Back Up find new ways to support those with a spinal cord injury

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National charity Back Up has found innovative new ways to offer much needed support during lockdown.

Rich Osborn, 32, has been hosting video chats for those affected by spinal cord injury.  He has been teaching real-life skills needed for adapting to life as a wheelchair user.

The committed volunteer from South Queensferry, Edinburgh – who has a spinal cord injury himself – used to visit The Queen Elizabeth National Spinal Injuries Unit in Glasgow.

Here, he would help people rebuild their confidence and regain their independence after spinal cord injury.

He teaches vital wheelchair skills and through sharing his own experiences, discusses ongoing concerns inpatients may have during the rehab process. 

But when lockdown forced a stop to frontline support, the charity adapted and explored new digital opportunities. 

This includes wheelchair skill videos on YouTube, the development of a wheelchair skills app and hosting online patient forums, so people could still access vital support and resources during the Covid-19 pandemic.

Rich, Back Up’s Outreach and Support Coordinator and Scotland, said: “I am determined to follow up on the amazing work of the NHS and help people make a positive adjustment after a life changing injury.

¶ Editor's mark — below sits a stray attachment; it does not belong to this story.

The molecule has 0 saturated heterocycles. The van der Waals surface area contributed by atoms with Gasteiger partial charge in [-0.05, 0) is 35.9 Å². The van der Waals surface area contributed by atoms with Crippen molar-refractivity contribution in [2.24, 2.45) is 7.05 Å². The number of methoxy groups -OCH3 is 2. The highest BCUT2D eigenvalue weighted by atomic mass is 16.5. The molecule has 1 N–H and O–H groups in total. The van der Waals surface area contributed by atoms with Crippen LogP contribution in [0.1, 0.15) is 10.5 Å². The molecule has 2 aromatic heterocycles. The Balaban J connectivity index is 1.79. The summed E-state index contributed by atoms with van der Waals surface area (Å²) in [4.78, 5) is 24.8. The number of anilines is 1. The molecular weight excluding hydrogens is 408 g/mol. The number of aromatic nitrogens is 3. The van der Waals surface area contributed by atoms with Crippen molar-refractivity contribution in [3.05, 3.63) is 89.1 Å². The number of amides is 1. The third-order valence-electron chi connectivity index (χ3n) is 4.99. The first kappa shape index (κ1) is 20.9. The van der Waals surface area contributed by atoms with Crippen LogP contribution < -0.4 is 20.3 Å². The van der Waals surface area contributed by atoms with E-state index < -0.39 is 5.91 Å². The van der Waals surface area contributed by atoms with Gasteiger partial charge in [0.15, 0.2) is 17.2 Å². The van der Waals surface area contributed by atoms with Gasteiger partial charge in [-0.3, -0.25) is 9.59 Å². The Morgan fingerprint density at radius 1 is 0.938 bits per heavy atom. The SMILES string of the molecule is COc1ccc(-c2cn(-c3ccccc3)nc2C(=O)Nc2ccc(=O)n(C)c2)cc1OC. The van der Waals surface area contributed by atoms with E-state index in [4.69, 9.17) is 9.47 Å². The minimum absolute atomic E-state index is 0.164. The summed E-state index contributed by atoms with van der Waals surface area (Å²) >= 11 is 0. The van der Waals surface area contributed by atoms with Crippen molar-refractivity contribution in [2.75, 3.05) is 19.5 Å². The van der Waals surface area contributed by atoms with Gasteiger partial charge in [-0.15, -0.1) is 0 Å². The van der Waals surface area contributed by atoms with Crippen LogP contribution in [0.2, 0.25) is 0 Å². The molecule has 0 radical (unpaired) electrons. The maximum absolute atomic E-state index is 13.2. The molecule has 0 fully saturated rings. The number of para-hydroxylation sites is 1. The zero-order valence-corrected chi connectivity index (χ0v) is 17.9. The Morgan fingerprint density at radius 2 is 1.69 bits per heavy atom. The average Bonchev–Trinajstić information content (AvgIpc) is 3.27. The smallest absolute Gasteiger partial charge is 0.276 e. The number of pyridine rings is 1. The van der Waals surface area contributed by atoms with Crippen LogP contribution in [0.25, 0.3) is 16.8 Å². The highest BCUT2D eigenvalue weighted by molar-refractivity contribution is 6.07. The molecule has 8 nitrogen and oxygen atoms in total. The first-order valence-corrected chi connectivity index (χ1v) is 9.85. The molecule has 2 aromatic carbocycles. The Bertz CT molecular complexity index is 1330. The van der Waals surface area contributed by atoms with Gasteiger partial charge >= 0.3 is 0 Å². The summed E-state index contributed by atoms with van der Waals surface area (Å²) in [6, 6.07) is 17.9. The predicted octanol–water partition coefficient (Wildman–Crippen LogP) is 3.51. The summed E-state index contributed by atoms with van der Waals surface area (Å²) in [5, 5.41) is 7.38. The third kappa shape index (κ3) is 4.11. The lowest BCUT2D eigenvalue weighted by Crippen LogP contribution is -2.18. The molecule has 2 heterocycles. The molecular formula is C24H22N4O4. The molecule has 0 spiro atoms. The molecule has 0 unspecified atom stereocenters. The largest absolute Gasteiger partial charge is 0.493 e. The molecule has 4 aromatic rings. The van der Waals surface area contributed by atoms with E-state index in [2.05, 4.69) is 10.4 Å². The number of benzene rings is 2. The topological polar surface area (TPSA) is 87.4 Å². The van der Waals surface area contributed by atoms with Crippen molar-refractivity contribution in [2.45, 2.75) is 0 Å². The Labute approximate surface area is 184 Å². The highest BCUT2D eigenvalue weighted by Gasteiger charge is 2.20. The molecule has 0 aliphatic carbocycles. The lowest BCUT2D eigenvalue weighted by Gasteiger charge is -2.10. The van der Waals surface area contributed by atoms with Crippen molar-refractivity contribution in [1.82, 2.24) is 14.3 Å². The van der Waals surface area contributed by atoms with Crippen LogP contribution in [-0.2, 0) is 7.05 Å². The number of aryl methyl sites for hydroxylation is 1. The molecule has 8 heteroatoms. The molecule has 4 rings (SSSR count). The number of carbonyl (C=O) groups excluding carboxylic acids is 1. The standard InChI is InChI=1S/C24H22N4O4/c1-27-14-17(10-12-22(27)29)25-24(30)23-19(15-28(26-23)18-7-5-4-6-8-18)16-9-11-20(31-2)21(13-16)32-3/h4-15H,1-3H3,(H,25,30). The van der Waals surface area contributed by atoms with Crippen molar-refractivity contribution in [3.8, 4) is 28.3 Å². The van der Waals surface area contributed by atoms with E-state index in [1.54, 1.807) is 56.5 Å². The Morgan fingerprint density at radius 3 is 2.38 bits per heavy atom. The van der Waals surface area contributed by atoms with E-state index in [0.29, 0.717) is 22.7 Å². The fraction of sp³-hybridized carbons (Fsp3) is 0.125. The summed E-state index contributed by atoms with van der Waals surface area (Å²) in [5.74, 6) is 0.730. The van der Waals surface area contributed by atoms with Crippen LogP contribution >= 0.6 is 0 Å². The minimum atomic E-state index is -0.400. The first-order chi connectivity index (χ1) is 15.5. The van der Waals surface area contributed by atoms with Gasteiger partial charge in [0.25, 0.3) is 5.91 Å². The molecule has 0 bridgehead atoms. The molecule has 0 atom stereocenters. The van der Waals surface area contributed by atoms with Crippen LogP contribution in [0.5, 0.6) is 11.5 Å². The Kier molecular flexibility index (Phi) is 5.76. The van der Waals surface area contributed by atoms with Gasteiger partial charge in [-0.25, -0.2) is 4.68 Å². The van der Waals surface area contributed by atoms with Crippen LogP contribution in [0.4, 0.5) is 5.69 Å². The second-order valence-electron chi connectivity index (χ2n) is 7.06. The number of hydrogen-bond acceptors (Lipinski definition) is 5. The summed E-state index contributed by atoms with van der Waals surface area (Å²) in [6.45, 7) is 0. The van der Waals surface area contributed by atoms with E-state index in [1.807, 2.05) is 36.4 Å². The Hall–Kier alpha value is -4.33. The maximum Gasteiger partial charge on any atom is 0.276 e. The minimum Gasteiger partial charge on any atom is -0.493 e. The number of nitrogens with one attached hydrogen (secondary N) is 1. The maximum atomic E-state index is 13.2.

“I used to visit the spinal units in person but lockdown now prevents this, so utilising the internet seems the obvious and next best route. Regardless of Covid-19, people still need support.

“Suddenly having to adapt to life as a wheelchair user is a daunting experience and there’s simply not enough resources out there for people in need, so we’re trying to bridge that gap.”

Rich was paralysed after a scuba diving accident in 2009 – as he was returning to the surface nitrogen bubbles expanded in his T4 vertebrate, a disorder called decompression sickness, which had a damaging effect on his central nervous system. He is now a full time wheelchair user.

However, he does not allow his injury to stop him living a full life and, thanks to a new partnership between Back Up and Digby Brown Solicitors, he can continue to devote his time to helping others adjust positively to spinal cord injury.

Rich added: "Our webchat session “Ask Us Anything” provides tailored support to inpatients in centres and all questions are encouraged. I enjoy facilitating the sessions because I’ve experienced it all myself first-hand. I know how much of a valuable resource this is for individuals going through such a big change in their lives. 

“I just want to help people be active, confident and independent, showing them there is still life after a spinal cord injury.”

Chris Stewart, Partner at Digby Brown and Head of the Serious Injury department, said: “The work carried out by Rich and his colleagues at Back Up is both admirable and vital.

“Every day we see first-hand how people’s lives change as a result of serious spinal cord injuries and we are passionate and committed to ensuring each person has access to the medical, pastoral and legal care they deserve.”  

Abigail Lock, Chief Executive of Back Up, added: “Our fantastic staff and volunteers, like Rich, have a spinal cord injury themselves so they understand what support and advice newly injured people need to know.

“While we usually run these sessions face to face at hospitals across Scotland and at the Queen Elizabeth National Spinal Injuries Unit in Glasgow, we are pleased to be able to still find ways to teach vital skills and help build the confidence of newly injured people during the Covid-19 pandemic.”